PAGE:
• appall •
ê-pawl • Hear it!
Part of Speech: Verb
Meaning: To shock or dismay greatly, to disgust.
Notes: If you use British spelling, you may reduce the spelling of this word to appal. The remainder of its forms, spelled either way, appalled and appalling, remain the same, except, of course, appals and appalls. We probably hear the present participle, appalling, used in the sense of "dreadfully shocking", more often than any other form of this word.
In Play: The contributor of today's Good Word can imagine Maggie Smith, playing Violet Crawley, Dowager Countess of Grantham, using this word to dismiss every modern affront that comes to Downton Abbey: "I am simply appalled at what is now being called 'fashion' these days!" I can, too.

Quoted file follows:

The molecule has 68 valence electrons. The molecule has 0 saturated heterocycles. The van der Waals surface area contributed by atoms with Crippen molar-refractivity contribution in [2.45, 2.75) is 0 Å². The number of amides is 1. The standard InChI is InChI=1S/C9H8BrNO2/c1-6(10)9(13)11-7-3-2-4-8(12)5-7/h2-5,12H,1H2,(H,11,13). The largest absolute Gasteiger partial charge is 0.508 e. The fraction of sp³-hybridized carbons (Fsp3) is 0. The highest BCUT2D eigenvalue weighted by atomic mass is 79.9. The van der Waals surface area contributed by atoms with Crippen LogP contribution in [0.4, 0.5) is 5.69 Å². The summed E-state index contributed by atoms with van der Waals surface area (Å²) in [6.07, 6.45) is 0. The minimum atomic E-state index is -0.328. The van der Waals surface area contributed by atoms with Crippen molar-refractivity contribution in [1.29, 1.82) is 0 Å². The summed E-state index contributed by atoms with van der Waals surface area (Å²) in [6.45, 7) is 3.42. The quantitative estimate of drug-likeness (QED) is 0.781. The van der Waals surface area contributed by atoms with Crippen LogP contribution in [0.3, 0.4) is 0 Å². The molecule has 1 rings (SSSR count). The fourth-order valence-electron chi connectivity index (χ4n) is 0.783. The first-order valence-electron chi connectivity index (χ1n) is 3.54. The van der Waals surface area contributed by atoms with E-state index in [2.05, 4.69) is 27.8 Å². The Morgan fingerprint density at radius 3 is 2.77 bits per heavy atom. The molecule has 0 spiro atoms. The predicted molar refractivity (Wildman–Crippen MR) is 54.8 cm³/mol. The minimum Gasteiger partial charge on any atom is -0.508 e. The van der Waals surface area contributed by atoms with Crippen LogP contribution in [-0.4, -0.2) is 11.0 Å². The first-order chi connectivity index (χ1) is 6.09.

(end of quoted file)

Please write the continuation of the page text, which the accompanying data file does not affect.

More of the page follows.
Word History: In Middle English today's word was apallen "to grow pale or faint" from Old French apalir "to grow pale", comprising a- "(up)to" + palir "to grow pale". The French prefix a- is a reduction of Latin ad- "(up)to"; palir is a reduction of pallere "to grow pale". Appall was still used in England in the late 17th century in the sense of "grow pale or faint". English pale was obviously borrowed from this family and pallid from Latin pallidus. The Greek word that emerged from the same PIE item, polios "gray", went into the making of poliomyelitis, the disease (-itis) of the bone marrow (myelos). (It would be simply appalling were we to forget to express our gratitude to George Kovac, who recommended today's Good Word.)
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